By Julian J. Giordano, Asher J. Montgomery
Oct 24, 2022
Supreme Court justices from Mexico and Colombia, Alfredo Guitérrez Oritz Mena and Natalia Ángel Cabo, discussed abortion rights in their respective countries at a panel hosted on Friday by the Petrie-Flom Center at Harvard Law School.
The panelists discussed decisions issued by the Supreme Courts of both Mexico and Colombia in the last two years that expanded abortion access. In September 2021, the Supreme Court in Mexico ruled in September 2021 that it is unconstitutional to punish abortion as a crime. Colombia’s top court issued a ruling in February that legalized abortion during the first 24 weeks of pregnancy.
Amid legal and medical risks, a growing army of activists is funneling pills from Mexico into states that have banned abortion
By Caroline Kitchener
October 18, 2022
Monica had never used Reddit before. But sitting at her desk one afternoon in July — at least 10 weeks into an unwanted pregnancy in a state that had banned abortion — she didn’t know where else to turn.
“I need advice I am not prepared to have a child,” the 25-year-old wrote from her office, once everyone else had left for the day. She titled her post, “PLEASE HELP!!!!!!!!”
BY ALICIA FÀBREGAS
PHOTOGRAPHY BY MAHÉ ELIPE
October 14, 2022
It’s 1 a.m., and Crystal can’t sleep. She is in a hotel room in Monterrey, Mexico, and she is thinking about a meeting tomorrow where she will speak in front of US representatives from North Carolina, New Mexico, and Texas and senators from Arizona, New Mexico, and Colorado. All of these officials are Democrats, some come from activist backgrounds, and they are visiting Monterrey in order to learn how networks of women in the north of Mexico are helping other women—including women who live in the US—to get safe abortions.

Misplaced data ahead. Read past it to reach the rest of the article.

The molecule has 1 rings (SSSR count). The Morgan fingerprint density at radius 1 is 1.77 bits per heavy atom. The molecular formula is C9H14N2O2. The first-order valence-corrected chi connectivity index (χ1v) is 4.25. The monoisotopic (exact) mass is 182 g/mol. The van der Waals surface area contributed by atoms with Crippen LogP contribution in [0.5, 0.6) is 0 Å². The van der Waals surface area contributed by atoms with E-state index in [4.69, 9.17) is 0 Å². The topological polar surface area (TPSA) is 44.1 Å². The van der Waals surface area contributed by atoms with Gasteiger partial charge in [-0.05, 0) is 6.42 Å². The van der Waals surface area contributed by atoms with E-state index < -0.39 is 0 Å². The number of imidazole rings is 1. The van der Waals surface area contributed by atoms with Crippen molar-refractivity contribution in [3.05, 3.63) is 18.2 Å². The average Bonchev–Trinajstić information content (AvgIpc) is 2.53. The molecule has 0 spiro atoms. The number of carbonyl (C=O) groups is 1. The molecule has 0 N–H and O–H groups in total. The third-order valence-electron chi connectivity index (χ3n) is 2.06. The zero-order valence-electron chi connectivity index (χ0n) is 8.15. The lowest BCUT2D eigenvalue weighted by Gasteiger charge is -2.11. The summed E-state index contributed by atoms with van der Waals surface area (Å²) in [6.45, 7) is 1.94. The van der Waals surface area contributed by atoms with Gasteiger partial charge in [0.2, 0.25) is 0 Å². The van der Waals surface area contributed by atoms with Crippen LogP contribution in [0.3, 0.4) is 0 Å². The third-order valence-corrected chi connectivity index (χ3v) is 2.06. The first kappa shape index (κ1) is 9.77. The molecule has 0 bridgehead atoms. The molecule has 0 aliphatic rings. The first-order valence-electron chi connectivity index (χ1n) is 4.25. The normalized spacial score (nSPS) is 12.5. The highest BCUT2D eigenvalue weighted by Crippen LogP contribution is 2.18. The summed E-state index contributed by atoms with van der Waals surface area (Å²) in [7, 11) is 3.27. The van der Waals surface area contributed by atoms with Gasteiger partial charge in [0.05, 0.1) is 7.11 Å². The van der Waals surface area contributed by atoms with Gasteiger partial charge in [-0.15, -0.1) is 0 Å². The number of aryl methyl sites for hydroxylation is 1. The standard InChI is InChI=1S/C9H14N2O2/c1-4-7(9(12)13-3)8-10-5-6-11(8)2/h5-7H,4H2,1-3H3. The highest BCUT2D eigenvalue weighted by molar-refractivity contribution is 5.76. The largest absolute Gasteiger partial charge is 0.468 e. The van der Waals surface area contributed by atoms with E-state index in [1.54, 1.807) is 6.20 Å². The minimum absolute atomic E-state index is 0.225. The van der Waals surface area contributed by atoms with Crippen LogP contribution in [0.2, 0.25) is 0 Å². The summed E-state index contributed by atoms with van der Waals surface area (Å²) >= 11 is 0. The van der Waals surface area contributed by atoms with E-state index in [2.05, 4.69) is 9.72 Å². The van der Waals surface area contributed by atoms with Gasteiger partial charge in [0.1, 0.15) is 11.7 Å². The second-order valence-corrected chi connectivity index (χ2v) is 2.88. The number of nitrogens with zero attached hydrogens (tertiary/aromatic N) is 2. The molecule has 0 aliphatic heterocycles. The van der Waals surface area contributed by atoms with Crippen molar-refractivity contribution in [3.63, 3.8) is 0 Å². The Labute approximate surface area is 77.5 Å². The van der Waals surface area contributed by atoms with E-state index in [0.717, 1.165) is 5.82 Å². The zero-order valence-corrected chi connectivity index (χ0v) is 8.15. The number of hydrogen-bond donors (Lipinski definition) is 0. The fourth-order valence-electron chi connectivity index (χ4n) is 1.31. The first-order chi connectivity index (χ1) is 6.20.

For six years, Crystal, who asked that we only use her first name, has been an acompañanta, a member of a network of Mexican women that informs and supports other women throughout the abortion process. The acompañantas’ goal is to prevent any woman from feeling alone when facing the obstacles—legal and otherwise—of ending a pregnancy. Crystal gets up and opens her laptop to refine her speech. She reads it out loud several times to practice. She wants to be able to look her audience in the eyes.
Stephania Taladrid reports on a network of volunteers distributing abortion medication to women in states that ban the procedure. Plus, Andrew Sean Greer on his new novel, “Less Is Lost.”
With David Remnick
October 14, 2022
Since the reversal of Roe v. Wade, the contributor Stephania Taladrid has been following a network of women who are secretly distributing abortion pills across the United States. The network has its roots in Mexico, where some medications used for at-home abortion are available at a lower cost over the counter. Volunteers—they call themselves “pill fairies”—are sourcing the pills at Mexican pharmacies and bringing them over the border. The work is increasingly perilous: in states like Texas, abetting an abortion is considered a felony, carrying long prison sentences. But, to Taladrid’s sources, it’s imperative. “I mean, there’s nothing else to do, right?” one woman in Texas, who had an abortion using the medication she received from a pill fairy, said. “You can’t just lie down and accept it. You can’t.”
October 3, 2022
The day after the Supreme Court overturned Roe v. Wade, a representative in the Puerto Rican legislature introduced a bill punishing "the crime of abortion" with 99 years in jail.
The bill was withdrawn the same day it was introduced, but it represents renewed interest in greatly restricting abortion in Puerto Rico after the Supreme Court threw out its 1973 Roe v. Wade decision that protected abortion rights.